File photo -- probably not the coffee mug alleged to have been
used by tennis official Lois Ann Goodman to brain her husband
Since the high-priced mouthpieces of the National Coffee Mug Association (NCMA) are going to be out in force in the weeks to come, applying all their craft to spinning this latest incident of alleged coffee-mug violence, readers are advised to rely on their common sense, coupled with all available scientific literature on homicides and other serious spouse-to-spouse injuries inflicted by coffee mug, which shows that the overwhelming majority of these incidents would never have occurred if the perpetrator had instead had ready access to a weapon less likely to be deployed in the heat of marital strife, like a gun.
U.S. Open Referee Arrested for Murdering Husband with Coffee Mug
August 21, 2012 4:30pm | By Mary Johnson, Irene Plagianos
MANHATTAN -- A 70-year-old referee for the U.S. Open tennis tournament was arrested in Midtown on Tuesday for allegedly beating her husband to death with a coffee mug.
Lois Ann Goodman, who is in town from Los Angeles to officiate at the U.S. Open, was apprehended at the Sheraton Hotel, NBC New York reported.
At a Tuesday evening arraignment Goodman was charged with murder and with being a fugitive from justice. Goodman waived her right to fight extradition to California.
She requested through her attorney that she be allowed to return to her home state as soon as possible -- even though California uses the death penalty.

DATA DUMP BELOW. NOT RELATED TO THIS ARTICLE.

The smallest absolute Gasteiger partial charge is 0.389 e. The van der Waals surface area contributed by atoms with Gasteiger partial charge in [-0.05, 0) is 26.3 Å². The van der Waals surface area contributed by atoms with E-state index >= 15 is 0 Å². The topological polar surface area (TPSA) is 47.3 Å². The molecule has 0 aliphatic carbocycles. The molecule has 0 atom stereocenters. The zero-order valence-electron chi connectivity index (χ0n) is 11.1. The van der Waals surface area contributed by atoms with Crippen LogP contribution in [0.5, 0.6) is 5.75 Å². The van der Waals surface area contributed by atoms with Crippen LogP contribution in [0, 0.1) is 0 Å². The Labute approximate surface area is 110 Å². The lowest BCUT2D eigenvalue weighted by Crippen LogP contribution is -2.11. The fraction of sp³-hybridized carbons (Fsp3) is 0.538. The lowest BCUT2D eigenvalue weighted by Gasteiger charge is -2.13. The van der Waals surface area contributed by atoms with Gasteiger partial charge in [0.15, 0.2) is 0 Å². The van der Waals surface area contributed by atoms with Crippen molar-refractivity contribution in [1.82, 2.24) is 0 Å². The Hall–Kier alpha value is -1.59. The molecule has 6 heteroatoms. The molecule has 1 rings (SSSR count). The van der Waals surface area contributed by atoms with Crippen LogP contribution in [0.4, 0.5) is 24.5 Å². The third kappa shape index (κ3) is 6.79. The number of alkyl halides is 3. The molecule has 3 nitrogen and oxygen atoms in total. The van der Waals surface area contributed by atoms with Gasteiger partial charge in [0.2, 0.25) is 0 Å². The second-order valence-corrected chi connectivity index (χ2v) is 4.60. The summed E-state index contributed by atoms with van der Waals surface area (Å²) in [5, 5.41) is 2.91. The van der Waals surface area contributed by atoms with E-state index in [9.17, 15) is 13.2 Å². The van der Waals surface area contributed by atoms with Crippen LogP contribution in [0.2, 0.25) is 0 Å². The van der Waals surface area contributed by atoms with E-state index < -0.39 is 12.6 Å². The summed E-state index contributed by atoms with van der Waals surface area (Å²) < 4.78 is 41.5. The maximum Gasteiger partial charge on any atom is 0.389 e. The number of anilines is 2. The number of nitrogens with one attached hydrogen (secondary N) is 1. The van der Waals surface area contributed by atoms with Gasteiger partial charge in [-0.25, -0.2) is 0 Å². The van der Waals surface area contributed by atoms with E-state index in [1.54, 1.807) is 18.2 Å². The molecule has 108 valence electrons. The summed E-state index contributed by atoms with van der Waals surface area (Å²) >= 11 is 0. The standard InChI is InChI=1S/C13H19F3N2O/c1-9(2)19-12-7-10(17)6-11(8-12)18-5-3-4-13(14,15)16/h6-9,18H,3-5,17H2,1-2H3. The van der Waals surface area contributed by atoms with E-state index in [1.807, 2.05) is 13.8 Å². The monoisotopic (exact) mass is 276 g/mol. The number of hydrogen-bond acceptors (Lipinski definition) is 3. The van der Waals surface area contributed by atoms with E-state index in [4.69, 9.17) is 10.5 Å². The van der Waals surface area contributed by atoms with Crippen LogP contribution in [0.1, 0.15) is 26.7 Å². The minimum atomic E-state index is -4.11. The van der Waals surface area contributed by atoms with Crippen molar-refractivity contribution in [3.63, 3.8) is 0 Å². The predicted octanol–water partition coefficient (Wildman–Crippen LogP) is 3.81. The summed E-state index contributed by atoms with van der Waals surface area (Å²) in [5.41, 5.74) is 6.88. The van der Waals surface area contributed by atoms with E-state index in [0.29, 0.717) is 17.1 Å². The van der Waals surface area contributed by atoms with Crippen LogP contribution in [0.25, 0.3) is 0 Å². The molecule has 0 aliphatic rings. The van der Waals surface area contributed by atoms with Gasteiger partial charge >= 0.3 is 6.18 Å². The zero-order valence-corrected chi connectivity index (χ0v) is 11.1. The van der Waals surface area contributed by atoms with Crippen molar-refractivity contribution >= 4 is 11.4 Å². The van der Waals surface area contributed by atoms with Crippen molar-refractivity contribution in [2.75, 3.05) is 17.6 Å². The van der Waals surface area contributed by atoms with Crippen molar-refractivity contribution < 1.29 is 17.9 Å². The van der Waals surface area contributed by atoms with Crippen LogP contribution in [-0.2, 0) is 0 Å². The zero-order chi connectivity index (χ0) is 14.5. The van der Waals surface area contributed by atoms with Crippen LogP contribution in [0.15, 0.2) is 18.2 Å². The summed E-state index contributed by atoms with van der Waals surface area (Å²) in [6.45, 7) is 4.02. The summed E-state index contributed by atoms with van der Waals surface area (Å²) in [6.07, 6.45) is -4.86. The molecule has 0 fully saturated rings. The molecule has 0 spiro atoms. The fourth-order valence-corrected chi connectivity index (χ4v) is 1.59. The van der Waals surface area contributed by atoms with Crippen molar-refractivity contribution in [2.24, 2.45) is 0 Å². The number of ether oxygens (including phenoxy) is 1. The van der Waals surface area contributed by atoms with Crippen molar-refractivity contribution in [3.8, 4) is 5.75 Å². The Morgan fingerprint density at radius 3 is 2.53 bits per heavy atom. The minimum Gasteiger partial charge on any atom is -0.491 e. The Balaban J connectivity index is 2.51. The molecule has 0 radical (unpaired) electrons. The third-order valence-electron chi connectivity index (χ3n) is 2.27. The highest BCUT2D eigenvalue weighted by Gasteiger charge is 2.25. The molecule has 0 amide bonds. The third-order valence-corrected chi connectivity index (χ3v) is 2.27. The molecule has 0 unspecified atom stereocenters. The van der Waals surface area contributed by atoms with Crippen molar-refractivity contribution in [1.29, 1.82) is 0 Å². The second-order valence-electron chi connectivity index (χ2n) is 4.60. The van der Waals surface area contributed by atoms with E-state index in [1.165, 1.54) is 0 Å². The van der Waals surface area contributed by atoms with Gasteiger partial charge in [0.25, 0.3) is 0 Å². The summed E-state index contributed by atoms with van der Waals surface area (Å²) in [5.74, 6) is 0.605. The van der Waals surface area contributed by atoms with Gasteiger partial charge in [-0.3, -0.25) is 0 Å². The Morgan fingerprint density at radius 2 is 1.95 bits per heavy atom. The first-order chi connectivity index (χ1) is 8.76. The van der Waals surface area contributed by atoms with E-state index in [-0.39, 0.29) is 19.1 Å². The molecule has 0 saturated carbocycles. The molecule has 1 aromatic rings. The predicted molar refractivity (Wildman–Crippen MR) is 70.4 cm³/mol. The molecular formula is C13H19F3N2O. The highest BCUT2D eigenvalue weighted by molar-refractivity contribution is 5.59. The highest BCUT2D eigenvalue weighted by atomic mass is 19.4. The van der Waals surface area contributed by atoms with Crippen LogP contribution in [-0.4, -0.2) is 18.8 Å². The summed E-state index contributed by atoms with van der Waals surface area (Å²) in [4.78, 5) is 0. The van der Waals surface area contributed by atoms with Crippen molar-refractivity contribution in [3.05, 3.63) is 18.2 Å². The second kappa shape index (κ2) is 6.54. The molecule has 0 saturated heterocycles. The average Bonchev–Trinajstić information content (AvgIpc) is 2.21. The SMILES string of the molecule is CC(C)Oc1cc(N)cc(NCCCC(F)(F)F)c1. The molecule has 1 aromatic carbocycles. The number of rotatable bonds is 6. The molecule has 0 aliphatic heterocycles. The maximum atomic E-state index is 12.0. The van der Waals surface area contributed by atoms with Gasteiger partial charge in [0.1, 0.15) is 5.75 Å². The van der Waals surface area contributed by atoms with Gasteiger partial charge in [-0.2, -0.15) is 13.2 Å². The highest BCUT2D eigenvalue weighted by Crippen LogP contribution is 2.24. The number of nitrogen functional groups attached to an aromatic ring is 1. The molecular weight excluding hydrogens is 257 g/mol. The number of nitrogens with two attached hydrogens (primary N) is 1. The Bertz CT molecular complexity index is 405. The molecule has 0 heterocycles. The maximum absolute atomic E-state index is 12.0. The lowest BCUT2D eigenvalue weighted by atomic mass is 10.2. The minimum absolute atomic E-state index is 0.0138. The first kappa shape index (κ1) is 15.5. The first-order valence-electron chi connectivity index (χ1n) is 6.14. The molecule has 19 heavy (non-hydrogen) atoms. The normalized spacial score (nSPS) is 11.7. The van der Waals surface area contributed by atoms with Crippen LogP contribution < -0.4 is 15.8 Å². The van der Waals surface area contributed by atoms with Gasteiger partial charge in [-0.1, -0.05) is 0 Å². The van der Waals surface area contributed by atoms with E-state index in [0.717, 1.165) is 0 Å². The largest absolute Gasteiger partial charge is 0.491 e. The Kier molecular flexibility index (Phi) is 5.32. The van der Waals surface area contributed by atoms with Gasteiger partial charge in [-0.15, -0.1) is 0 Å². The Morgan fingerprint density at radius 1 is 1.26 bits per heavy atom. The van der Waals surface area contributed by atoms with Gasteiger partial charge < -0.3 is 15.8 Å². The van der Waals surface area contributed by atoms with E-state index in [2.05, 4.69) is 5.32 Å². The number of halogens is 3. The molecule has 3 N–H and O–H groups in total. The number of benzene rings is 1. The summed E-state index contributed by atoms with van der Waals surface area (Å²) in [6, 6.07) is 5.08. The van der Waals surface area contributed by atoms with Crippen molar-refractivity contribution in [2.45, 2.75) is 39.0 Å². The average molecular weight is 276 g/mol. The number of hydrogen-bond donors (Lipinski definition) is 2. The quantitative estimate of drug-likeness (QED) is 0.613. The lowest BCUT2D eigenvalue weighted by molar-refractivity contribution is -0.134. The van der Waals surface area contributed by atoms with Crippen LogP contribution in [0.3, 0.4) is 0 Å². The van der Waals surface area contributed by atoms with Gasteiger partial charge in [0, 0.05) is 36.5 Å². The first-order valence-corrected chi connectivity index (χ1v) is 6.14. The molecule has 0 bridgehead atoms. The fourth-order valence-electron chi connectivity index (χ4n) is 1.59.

"She wants to as quickly as possible go back to California and fight this case," Goodman's attorney Allen Farbman said. "She does not want to stay here and, probably, languish in jail."
Goodman uttered "yes" quietly when asked if she was waiving her right to an extradition hearing.
Goodman allegedly murdered her husband "with a coffee cup by striking him about the head and stabbing him in the head," according to the criminal complaint filed with the Manhattan district attorney's office.
Manhattan Criminal Court judge Erika Edwards set Sept. 4 for Goodman's next appearance, after which she'll be taken back to California. But Edwards said that date could be switched to an earlier date.
Goodman is being held without bail.
Police have been investigating the death of Goodman?s 80-year-old husband, Alan, since April 17.
Then last week, police in Los Angeles obtained a warrant for Goodman?s arrest, but Goodman was already in New York for the annual tennis tournament.
Prosecutors with the Los Angeles district attorney?s office reportedly plan to request $1 million in bail.
While I can't of course comment on any specific case that may be involved in active legal proceedings, I can say in general that the use of coffee mugs in spouse-on-spouse violence is exceedingly rare. It strikes me as far more suggestive in this case that the alleged perpetrator is a tennis official, or that she's from Los Angeles.#